Wednesday, June 16, 2010

Schulz is correct about being wrong

Author Kathryn Schulz recently provided a newspaper exposition of some of the themes of her new book, Being Wrong, Adventures in the Margin of Error. As noted on her website, Kathryn has "a credible (if not necessarily enviable) claim to being the world's leading wrongologist."

She finds fault in the way we find fault in ourselves. "Misunderstanding our mistakes . . . — seeing them as evidence of flaws and an indictment of our overall worth — exacts a steep toll on us. . . . [I]t impedes our efforts to prevent errors in domains, such as medicine and aviation, where we truly cannot afford to get things wrong."

The book is engaging and thought-provoking.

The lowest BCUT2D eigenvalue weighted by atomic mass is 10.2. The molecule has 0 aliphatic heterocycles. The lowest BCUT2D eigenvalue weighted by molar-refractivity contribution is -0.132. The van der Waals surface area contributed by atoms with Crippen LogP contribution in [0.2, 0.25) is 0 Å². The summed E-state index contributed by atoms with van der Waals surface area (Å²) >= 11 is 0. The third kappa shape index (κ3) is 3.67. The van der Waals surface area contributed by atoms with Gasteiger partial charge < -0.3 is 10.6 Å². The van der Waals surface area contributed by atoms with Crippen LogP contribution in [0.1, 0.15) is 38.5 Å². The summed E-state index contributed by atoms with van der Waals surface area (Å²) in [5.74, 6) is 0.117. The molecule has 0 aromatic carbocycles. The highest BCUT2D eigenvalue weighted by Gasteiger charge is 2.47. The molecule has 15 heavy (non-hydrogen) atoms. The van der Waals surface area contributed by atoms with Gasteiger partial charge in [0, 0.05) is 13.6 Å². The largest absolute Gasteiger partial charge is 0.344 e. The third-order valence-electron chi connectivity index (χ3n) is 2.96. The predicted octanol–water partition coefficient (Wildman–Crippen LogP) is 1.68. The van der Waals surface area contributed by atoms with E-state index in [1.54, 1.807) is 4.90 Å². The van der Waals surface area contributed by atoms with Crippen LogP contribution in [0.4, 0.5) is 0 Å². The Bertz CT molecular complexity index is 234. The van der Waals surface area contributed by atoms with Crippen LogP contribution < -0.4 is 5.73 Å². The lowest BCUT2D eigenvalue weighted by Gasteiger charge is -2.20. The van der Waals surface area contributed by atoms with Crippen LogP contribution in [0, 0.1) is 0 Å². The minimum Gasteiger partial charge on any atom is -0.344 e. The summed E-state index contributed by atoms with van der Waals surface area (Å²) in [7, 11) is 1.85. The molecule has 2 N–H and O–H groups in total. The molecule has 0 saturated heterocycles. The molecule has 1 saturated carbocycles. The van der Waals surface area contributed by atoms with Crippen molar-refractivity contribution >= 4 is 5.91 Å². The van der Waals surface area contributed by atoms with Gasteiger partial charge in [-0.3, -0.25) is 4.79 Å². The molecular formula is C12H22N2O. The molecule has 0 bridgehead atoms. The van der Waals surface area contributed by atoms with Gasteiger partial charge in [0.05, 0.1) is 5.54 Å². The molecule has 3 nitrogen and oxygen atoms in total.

Kathryn uses our wrong-side surgery experience at BIDMC as an uncommon example of using error to improve things, particularly when an aggressive target for error reduction has been established and when a commitment to transparency has been adopted.

She notes, "If you really want to be right (or at least improve the odds of being right) you have to start by acknowledging your fallibility, deliberately seeking out your mistakes, and figuring out what caused you to make them."

(Bostonians can hear Kathryn in a reading this Friday evening at the Harvard Book Store.)


Anonymous said...

I love this blog.While other hospitals seek to hide, minimize or hope their mistakes are never mentioned again in public, this CEO repeatedly references the wrong site surgery in his blog, allows it to be used as a case study in the Institute for Health Care Improvement's Open Courses on patient safety, and now it's in a book. That's what I call commitment to a cause. BIDMC, pat yourselves on the back.

Rizwan ali said...

running a hospital in best medical field i really appreciate this blog nice posting thanks for sharing